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  • Property A: 3-bed flat in a decent location, say, worth $100k

  • Property B: 2-bed flat in a marginally worse (but still decent) location, say, worth $75-80k

Person X and person Y both inherited 50% of the above properties and now there are discussions about how to best manage the situation. Without getting into details, the options agreed between X and Y are the following:

  1. Person X takes full ownership of property A and gives up their inheritance rights of property B. Which means Person Y will then have full ownership of property B. No difference has to be paid from X to Y, because they agreed they don't want to.

  2. They both keep the current split of 50% each for each property

Which option is better / more financially sound for person X?

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    do either of the people intend to live in either property? Are they going to be rented? How would the work and expenses be split in that case? Who would make the decisions when ownership is 50-50? Are both locations close to where both people live and work now? Do X and Y have a history of making decisions together without conflict or drama? – Kate Gregory Aug 27 at 16:50
  • Did person X give any reason for refusing the seemingly great deal being offered? – stannius Aug 28 at 20:34
  • If I were person Y and were paranoid, I might worry that person X was setting up to take advantage of me like in money.stackexchange.com/questions/104501/… – stannius Aug 28 at 20:34
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Property A: 3-bed flat in a decent location, say worth $100k

Property B: 2-bed flat in a marginally worse (but still decent) location, say worth $75-80k

Person X and person Y both inherited 50% of the above properties and now there are discussions about how to best manage the situation. Without getting into details, the options agreed between X and Y are the following:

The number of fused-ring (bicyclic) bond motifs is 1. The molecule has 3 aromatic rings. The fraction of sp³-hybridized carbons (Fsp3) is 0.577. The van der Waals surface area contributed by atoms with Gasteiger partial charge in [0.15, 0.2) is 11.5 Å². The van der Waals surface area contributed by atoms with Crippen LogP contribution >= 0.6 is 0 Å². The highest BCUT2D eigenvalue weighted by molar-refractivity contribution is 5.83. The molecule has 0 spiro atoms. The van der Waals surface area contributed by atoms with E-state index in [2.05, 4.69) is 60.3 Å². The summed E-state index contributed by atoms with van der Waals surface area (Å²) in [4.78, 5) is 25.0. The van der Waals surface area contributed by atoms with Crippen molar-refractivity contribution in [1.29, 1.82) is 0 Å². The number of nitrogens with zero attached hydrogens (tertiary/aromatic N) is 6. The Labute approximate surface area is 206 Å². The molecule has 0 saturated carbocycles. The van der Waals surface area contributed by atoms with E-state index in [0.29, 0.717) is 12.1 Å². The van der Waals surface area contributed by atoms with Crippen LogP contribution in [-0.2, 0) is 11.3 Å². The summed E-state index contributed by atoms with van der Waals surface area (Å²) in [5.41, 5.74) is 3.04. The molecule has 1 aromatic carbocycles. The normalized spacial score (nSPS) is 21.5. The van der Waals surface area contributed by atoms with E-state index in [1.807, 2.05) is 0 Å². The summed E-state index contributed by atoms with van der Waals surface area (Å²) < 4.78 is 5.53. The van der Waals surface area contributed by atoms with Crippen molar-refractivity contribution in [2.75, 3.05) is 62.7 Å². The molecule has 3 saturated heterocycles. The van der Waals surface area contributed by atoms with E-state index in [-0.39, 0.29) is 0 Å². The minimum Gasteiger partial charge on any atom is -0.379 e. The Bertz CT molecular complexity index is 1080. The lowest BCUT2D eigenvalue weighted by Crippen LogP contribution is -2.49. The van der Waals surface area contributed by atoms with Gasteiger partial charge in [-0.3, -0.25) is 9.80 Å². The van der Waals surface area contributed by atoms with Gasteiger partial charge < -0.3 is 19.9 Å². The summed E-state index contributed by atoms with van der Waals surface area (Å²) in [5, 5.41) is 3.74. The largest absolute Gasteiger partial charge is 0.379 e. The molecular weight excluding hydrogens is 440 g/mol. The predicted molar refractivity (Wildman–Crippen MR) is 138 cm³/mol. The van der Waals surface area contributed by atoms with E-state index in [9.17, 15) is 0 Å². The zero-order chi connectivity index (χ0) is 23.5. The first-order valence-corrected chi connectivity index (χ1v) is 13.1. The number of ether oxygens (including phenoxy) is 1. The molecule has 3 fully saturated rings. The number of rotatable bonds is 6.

1) Person X takes full ownership of property A and gives up their inheritance rights of property B. Which means Person Y will then have full ownership of property B. No difference has to be paid from X to Y, because they agreed they don't want to.

2) They both keep the current split of 50% each for each property

Which option is better / more financially sound for person X?

In option #1, Person X winds up with $100K of assets, and Person Y ends up with $80K of assets.

In option #2, Person X winds up with $100K/2 = $50K + $80K/2 = $40K, for a sum total of $90K in assets. Person Y has the same amount of assets.

Thus, all else being equal, option #1 is obviously more financially beneficial for Person X, because he gets $10K more assets.

Equally important to the raw financials is the interpersonal: if, for example, they both own 50% of the properties, and Person X is obligated by agreement to do or pay for some tasks around the flats, and doesn't, that will cause strife between the two parties, which will spread if they are family or have many common friends.

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    It's not just getting $10K more. Single title property is easier to manage... Decision on renting, renovation, sale can be done with out any consultation. – Dheer Aug 27 at 3:45
  • @Dheer maybe you should elaborate in a separate answer, because this is an important point. – kirbby Aug 27 at 6:23
  • @kirbby I mentioned that in an answer I've since deleted, back when the Question had a lot more about interpersonal issues. OP edited that out, so I created a new answer. – RonJohn Aug 27 at 13:13
  • @RonJohn If appropriate, please include it in your answer. It's already accepted and it doesn't make sense to me to add another answer. – Dheer Aug 27 at 15:42
  • Why do you quote the entire question in your answer? Defense against further modifications? – stannius Aug 28 at 20:12
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As nearly everything, it has pros and contras.

The benefit of having two assets is to be more diversified. If you have a tenant which ruins your property, and it is your only property, you are in a bad situation. If "only" one of two assets you own is affected, it is still bad, but not so bad as in the other example.

On the other hand, as was already mentioned by someone else, you either have to consult your partner on most decisions, or one of you gets the power of decisions and reports to the other part.

  • +1 The benefit of diversification is an important factor. Not the only one, but an important one. – TripeHound Aug 27 at 6:51

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